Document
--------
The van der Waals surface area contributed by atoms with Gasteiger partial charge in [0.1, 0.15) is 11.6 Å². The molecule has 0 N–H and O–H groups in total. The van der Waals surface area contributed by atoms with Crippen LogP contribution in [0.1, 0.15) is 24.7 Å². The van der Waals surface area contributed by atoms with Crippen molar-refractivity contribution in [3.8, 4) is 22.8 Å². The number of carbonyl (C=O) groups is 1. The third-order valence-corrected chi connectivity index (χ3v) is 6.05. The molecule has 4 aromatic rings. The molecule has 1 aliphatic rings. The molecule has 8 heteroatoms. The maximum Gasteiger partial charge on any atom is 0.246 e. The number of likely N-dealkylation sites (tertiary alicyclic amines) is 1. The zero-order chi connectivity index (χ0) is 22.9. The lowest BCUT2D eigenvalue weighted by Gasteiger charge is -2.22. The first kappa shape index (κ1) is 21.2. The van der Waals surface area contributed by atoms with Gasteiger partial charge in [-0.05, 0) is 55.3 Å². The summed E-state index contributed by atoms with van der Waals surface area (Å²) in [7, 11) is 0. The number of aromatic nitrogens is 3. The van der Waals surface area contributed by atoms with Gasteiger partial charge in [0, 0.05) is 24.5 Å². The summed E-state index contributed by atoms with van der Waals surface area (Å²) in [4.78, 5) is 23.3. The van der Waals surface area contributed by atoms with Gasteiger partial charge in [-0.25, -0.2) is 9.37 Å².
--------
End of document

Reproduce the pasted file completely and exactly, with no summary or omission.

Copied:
The van der Waals surface area contributed by atoms with Gasteiger partial charge in [0.1, 0.15) is 11.6 Å². The molecule has 0 N–H and O–H groups in total. The van der Waals surface area contributed by atoms with Crippen LogP contribution in [0.1, 0.15) is 24.7 Å². The van der Waals surface area contributed by atoms with Crippen molar-refractivity contribution in [3.8, 4) is 22.8 Å². The number of carbonyl (C=O) groups is 1. The third-order valence-corrected chi connectivity index (χ3v) is 6.05. The molecule has 4 aromatic rings. The molecule has 1 aliphatic rings. The molecule has 8 heteroatoms. The maximum Gasteiger partial charge on any atom is 0.246 e. The number of likely N-dealkylation sites (tertiary alicyclic amines) is 1. The zero-order chi connectivity index (χ0) is 22.9. The lowest BCUT2D eigenvalue weighted by Gasteiger charge is -2.22. The first kappa shape index (κ1) is 21.2. The van der Waals surface area contributed by atoms with Gasteiger partial charge in [-0.05, 0) is 55.3 Å². The summed E-state index contributed by atoms with van der Waals surface area (Å²) in [7, 11) is 0. The number of aromatic nitrogens is 3. The van der Waals surface area contributed by atoms with Gasteiger partial charge in [0, 0.05) is 24.5 Å². The summed E-state index contributed by atoms with van der Waals surface area (Å²) in [4.78, 5) is 23.3. The van der Waals surface area contributed by atoms with Gasteiger partial charge in [-0.25, -0.2) is 9.37 Å².